However, there are limitations to this liability. So-called “jerk and jolt” accidents are a prime example. If a bus or trolley jerks, jolts, or experiences some other sudden stop, the carrier is not automatically liable for resulting passenger injury. That’s because common carriers are shielded from liability for normal and expected movements and stops that may occur during a trip.
An injured passenger would need to prove that his or her injuries were the result of unusual, abnormal, or unforeseeable movements and stops. As an example, a passenger who falls after the driver applies normal pressure to the brakes would probably be unable to recover damages. But if the driver was speeding and had to slam on the brakes, any injuries could be recoverable.
The other special consideration for SEPTA lawsuits is the doctrine of sovereign immunity. SEPTA is a state government agency, and the Sovereign Immunity Act may shield it from liability in certain cases. In order to sue a government agency, there must be an exception to sovereign immunity. Even where such an exception exists, there are strict procedural rules that must be followed. Failing to follow these rules could jeopardize your claim, and therefore your ability to collect damages. For example, within six months of your accident, you have to provide notice to SEPTA that you intend to sue. The notice contains important information such as details about your accident.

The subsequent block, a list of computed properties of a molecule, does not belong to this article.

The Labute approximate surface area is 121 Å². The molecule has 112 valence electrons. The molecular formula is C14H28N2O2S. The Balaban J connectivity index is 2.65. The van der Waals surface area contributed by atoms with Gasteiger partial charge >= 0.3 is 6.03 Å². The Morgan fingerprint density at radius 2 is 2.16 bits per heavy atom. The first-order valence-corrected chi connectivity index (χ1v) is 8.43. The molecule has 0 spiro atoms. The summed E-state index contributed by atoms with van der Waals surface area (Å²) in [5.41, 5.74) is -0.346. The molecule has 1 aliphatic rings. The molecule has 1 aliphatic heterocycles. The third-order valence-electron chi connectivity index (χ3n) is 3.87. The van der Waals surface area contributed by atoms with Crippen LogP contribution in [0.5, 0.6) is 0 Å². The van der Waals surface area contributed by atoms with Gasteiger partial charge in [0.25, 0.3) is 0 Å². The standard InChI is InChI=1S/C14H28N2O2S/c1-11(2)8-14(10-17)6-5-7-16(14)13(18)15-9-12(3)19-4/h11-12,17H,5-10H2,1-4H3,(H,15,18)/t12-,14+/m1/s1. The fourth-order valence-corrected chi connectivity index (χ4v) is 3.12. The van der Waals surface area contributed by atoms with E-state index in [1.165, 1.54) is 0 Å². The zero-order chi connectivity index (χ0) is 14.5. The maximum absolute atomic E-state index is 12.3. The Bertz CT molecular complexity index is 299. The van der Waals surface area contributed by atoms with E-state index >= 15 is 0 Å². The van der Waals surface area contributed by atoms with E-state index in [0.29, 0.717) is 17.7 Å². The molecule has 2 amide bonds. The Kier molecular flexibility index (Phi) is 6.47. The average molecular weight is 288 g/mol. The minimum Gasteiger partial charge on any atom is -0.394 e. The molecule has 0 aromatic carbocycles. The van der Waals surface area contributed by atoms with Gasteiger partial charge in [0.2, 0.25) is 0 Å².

Finally, there are caps on the amount of damages that may be paid out to victims. The most a victim can receive is $250,000, with a total accident limitation of $1,000,000. This means that regardless of the number of victims in an accident, SEPTA may only be liable for up to $1,000,000 in damages.
Contact a Philadelphia SEPTA Bus And Trolley Accident Attorney Today
Having an experienced SEPTA injury attorney is critical to making sure you get the maximum damages possible. If you’ve been injured, don’t wait. Call Cooper Schall & Levy about your accident today.
Cooper Schall & Levy personal injury lawyers serve Philadelphia, Pennsylvania as well as neighboring counties such as Montgomery County and Delaware County and cover neighborhoods such as Norristown and Drexel Hill.